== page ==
THE final production of this year’s Royal Shakespeare Company season in the North East certainly seems to live up to its name.
All’s Well That Ends Well is for me the cream of this year’s crop, a riveting production propelling the audience through what is one of Shakespeare’s lesser-known and least-performed works.
Despite its title having made it into common parlance, opportunities to see the play are few - there isn’t even a screen adaptation featuring Kenneth Brannagh.
Some sources claim its plot, themes and script are seen as problematic for audiences and theatre companies.
But there was no hint of that here, with a seamless production managing to keep me awake and engaged despite being dead on my feet with tiredness when I arrived at the theatre.
Helena (Joanna Horton) is a gifted, loving daughter of a late physician who falls in love with the son of her adoptive mother.
But the objective of her affections, the young Count Bertram (Alex Waldmann) is off to the French court.
Helena follows swiftly after, winning favour with the ailing King of France (Greg Hicks) by using her father’s remedies to cure his ills - and persuading him to offer Bertram’s hand in marriage as a reward.
But the spoilt and snobby Bertram immediately escapes to fight in foreign wars rather than be tied to a devoted wife.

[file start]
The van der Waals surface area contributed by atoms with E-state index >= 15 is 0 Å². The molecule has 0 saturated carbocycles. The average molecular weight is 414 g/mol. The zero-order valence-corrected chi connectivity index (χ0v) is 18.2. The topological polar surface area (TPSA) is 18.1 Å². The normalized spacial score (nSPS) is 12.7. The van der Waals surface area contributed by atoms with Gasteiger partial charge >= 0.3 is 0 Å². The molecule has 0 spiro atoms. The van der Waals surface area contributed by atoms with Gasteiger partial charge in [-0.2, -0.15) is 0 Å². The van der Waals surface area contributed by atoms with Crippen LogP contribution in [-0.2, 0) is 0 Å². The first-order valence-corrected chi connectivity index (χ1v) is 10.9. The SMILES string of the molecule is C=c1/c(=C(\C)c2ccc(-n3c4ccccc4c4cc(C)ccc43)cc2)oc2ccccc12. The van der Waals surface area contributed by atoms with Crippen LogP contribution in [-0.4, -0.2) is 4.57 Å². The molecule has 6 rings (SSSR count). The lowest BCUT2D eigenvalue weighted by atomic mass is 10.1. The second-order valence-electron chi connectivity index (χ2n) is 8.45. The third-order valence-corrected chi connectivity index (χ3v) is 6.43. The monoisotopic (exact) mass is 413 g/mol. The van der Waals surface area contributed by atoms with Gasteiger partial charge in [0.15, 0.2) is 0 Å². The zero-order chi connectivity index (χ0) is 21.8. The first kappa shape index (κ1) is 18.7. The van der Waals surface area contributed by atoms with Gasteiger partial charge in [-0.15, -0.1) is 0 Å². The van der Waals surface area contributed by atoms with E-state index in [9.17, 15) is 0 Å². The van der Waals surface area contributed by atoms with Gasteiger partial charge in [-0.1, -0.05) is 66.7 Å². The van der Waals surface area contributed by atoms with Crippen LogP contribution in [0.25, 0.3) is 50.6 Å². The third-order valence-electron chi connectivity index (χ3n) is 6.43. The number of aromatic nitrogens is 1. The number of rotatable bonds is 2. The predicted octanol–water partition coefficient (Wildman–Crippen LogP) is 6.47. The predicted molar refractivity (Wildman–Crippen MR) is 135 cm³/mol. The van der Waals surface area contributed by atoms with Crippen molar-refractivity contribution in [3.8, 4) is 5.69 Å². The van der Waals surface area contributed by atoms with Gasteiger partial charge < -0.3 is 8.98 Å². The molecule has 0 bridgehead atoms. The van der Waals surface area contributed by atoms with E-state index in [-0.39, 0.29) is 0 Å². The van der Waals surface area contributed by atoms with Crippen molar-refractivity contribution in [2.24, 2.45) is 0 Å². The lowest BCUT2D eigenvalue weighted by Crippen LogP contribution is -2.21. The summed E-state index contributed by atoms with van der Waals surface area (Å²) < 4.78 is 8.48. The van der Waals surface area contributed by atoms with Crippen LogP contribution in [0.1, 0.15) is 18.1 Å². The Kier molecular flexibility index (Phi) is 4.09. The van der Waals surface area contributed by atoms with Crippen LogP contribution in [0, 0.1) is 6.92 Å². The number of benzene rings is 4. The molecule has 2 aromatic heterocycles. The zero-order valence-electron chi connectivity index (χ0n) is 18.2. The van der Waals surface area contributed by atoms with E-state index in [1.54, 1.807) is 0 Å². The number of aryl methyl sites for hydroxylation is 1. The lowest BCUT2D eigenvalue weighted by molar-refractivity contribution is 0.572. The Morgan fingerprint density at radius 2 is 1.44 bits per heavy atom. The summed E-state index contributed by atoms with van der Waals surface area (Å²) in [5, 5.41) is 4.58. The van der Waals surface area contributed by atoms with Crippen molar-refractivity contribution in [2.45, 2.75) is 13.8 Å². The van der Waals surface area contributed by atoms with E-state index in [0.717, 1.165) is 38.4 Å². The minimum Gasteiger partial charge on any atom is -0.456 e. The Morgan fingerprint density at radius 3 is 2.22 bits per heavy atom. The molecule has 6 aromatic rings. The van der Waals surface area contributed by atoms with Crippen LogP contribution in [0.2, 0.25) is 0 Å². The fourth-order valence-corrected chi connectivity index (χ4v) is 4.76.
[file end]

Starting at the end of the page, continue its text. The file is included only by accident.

The rest of the play is centred on Bertram’s development as a man during his time at war, and Helena’s courage and craftiness at winning the heart of her unwilling husband.
Hicks, fresh from playing the usurping King of Denmark, excels again in another royal role.
His acting acumen expertly captures the maladious monarch and his penchant for capoeira comes in handy as he dives about the stage doing handstands and high kicks to demonstrate the king’s curing at the hands of Helena.
Waldmann, Horton and Hicks’ shining performances are complemented well by that of Jonathan Slinger, he who was maligned by the critics of the national press for what I found a laudable portrayal of Hamlet at the opening of the RSC’s North East season.
There was nothing to be said against him here, however, with his deft and amusing portrayal of the caddish Parolles, played, as Michael Billington of The Guardian deftly puts it, “brilliantly as a closeted gay man hiding behind a fake Sandhurst accent.”
Hard rock riffs, stylised sequences and an atmospheric set combine with the cast’s gripping performances and director Nancy Meckler’s treatment of the text to make this a real jewel in the crown of the season.